A Story of Resilience
First known as the Central Area Motivation Program (CAMP), our original purpose endures to this day: helping people move from poverty to self-sufficiency and building the political strength and economic wealth of the Black community in Seattle.
Byrd Barr Place Timeline
|2020||Release of And So We Press On: A Community View on African American Health in Washington State.|
|2019||Supported the redevelopment of the Liberty Bank Building to help preserve affordability in the Central District neighborhood by bringing 115 units of much-needed affordable housing.|
|2018||Centerstone becomes Byrd Barr Place, honoring civil rights leader Roberta Byrd Barr and renewing the organization’s commitment to the Black community.|
|2017||Release of Voices Rising: African American Economic Security in King County.|
|2015||Release of Creating an Equitable Future in Washington State: Black Well-Being & Beyond.|
|2014||50th anniversary of fighting poverty and creating opportunity for people throughout Seattle.|
|2012||CAMP changes its name to Centerstone.|
|2009 – 2011||The organization initiates a plan to broaden CAMP’s mission, strengthen funding and offer important new programs to the Central District and beyond.|
|1990 – 2008||CAMP continues to meet the basic needs of the poor, focusing on advocacy and programs to help better the community.|
|1980 – 1990||CAMP’s programs expand to address the growing problem of gang violence related to the spread of drug trafficking. Still committed to fighting poverty, CAMP develops programs to support people struggling with homelessness, assist with home energy bills and promote economic development.|
|1979||CAMP joins the Washington State Community Action Program, a statewide organization of 30 agencies working in all 39 counties to provide vital human services to individuals and families with low incomes.|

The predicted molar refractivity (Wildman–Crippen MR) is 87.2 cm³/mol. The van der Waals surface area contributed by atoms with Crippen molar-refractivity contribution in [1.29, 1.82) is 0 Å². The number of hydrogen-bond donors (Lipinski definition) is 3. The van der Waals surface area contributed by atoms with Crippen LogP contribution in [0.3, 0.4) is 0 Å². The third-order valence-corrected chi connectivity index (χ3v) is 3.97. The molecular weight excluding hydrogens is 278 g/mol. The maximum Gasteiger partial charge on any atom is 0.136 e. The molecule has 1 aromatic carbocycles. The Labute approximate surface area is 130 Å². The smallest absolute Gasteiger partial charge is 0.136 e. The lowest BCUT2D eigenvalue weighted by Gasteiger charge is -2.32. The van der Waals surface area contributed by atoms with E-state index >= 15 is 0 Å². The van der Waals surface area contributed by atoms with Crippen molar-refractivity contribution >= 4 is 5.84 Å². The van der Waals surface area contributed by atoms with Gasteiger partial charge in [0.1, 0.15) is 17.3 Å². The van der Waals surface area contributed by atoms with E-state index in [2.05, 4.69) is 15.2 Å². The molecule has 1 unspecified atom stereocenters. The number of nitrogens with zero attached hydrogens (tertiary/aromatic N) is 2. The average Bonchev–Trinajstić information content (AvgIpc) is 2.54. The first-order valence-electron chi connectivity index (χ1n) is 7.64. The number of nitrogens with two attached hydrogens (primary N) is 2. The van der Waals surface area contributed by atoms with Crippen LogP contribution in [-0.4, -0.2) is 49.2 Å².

|1974 – 1978||CAMP opens an annex and extends its services into Southeast Seattle to respond to the shift in the African American population from the Central District to the Rainier Valley.|
|1971 – 1973||The federal government designates the Model City Program and Concentrated Employment Program (CEP) as the primary vehicles for combating inner-city poverty. CAMP, headquartered across the street from the Seattle Model City Program, becomes deeply involved in these programs.|
|1966 – 1970||CAMP flourishes during the civil rights movement. The organization grows to over 300 employees in the summer of 1967, with hundreds of volunteers. CAMP launches over 25 pioneering community service initiatives, including an array of employment and training programs for people experiencing poverty. Through its programs, CAMP develops a broad network of cooperative community groups.|
|1965||The first three CAMP staff members are hired.|
|1964||Central Area Motivation Program (CAMP) is founded to help people help themselves, as part of the first generation of community-inspired organizations funded by the Economic Opportunity Act.|
Roberta Byrd Barr
In 2018, our organization became Byrd Barr Place, named in honor of legendary Seattle civil rights leader Roberta Byrd Barr.
Barr was a community leader, an educator and a journalist. She was a powerful advocate, standing up for what is right and elevating the voices of the Black community and the poor.
When Seattle teachers boycotted and demanded desegregation in 1966, Barr was in the ranks and headed a Freedom School—a temporary, free school for African Americans— at the YMCA. In 1973, she became principal of Lincoln High School—both the first woman and the first African American to hold such a position in the Seattle Public Schools.
Honoring a Legacy
Barr was a well-known and engaged member of the community. From 1965 to 1972, she moderated the weekly television program Face to Face, which featured provocative discussions on topics including race, desegregation, education and welfare. She also wrote for CAMP’s monthly newsletter, Trumpet, which kept the community up to date about issues and programs of importance to them.
We share Barr’s commitment to community, fairness and opportunity. As Byrd Barr Place, we seek to honor her legacy by continuing to challenge intolerance and injustice as we work to build an equitable future for all.
Photos courtesy of University of Washington Libraries, Special Collections, SOC18088